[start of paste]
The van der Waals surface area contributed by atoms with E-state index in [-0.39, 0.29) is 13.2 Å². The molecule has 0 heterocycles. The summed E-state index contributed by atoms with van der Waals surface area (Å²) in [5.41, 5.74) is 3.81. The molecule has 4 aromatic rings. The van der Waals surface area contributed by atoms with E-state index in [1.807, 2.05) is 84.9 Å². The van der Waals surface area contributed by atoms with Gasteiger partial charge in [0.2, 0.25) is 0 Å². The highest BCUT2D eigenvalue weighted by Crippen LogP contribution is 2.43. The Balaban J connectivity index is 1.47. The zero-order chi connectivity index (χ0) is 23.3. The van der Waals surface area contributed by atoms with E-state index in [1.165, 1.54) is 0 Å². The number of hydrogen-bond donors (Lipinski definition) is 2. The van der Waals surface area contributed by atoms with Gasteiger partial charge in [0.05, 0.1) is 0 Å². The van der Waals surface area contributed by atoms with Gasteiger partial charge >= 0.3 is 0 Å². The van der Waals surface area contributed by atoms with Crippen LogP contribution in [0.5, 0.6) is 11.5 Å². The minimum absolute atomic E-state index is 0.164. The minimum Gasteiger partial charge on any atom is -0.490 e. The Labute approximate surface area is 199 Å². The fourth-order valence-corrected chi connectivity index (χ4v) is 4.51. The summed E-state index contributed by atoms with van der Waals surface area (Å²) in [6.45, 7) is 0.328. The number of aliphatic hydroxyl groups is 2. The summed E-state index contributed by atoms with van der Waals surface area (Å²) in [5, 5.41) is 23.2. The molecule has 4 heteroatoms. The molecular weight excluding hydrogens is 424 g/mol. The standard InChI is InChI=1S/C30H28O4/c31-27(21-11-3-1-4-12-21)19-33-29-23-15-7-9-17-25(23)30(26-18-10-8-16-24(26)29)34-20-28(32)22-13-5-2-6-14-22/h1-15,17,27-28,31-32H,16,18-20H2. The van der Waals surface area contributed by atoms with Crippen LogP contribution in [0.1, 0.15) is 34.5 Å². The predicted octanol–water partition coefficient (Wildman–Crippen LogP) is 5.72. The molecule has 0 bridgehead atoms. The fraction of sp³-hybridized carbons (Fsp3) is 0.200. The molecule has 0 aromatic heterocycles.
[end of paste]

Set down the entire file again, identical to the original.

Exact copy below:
The van der Waals surface area contributed by atoms with E-state index in [-0.39, 0.29) is 13.2 Å². The molecule has 0 heterocycles. The summed E-state index contributed by atoms with van der Waals surface area (Å²) in [5.41, 5.74) is 3.81. The molecule has 4 aromatic rings. The van der Waals surface area contributed by atoms with E-state index in [1.807, 2.05) is 84.9 Å². The van der Waals surface area contributed by atoms with Gasteiger partial charge in [0.2, 0.25) is 0 Å². The highest BCUT2D eigenvalue weighted by Crippen LogP contribution is 2.43. The Balaban J connectivity index is 1.47. The zero-order chi connectivity index (χ0) is 23.3. The van der Waals surface area contributed by atoms with E-state index in [1.165, 1.54) is 0 Å². The number of hydrogen-bond donors (Lipinski definition) is 2. The van der Waals surface area contributed by atoms with Gasteiger partial charge in [0.05, 0.1) is 0 Å². The van der Waals surface area contributed by atoms with Gasteiger partial charge >= 0.3 is 0 Å². The van der Waals surface area contributed by atoms with Crippen LogP contribution in [0.5, 0.6) is 11.5 Å². The minimum absolute atomic E-state index is 0.164. The minimum Gasteiger partial charge on any atom is -0.490 e. The Labute approximate surface area is 199 Å². The fourth-order valence-corrected chi connectivity index (χ4v) is 4.51. The summed E-state index contributed by atoms with van der Waals surface area (Å²) in [6.45, 7) is 0.328. The number of aliphatic hydroxyl groups is 2. The summed E-state index contributed by atoms with van der Waals surface area (Å²) in [5, 5.41) is 23.2. The molecule has 4 heteroatoms. The molecular weight excluding hydrogens is 424 g/mol. The standard InChI is InChI=1S/C30H28O4/c31-27(21-11-3-1-4-12-21)19-33-29-23-15-7-9-17-25(23)30(26-18-10-8-16-24(26)29)34-20-28(32)22-13-5-2-6-14-22/h1-15,17,27-28,31-32H,16,18-20H2. The van der Waals surface area contributed by atoms with Crippen LogP contribution in [0.1, 0.15) is 34.5 Å². The predicted octanol–water partition coefficient (Wildman–Crippen LogP) is 5.72. The molecule has 0 bridgehead atoms. The fraction of sp³-hybridized carbons (Fsp3) is 0.200. The molecule has 0 aromatic heterocycles.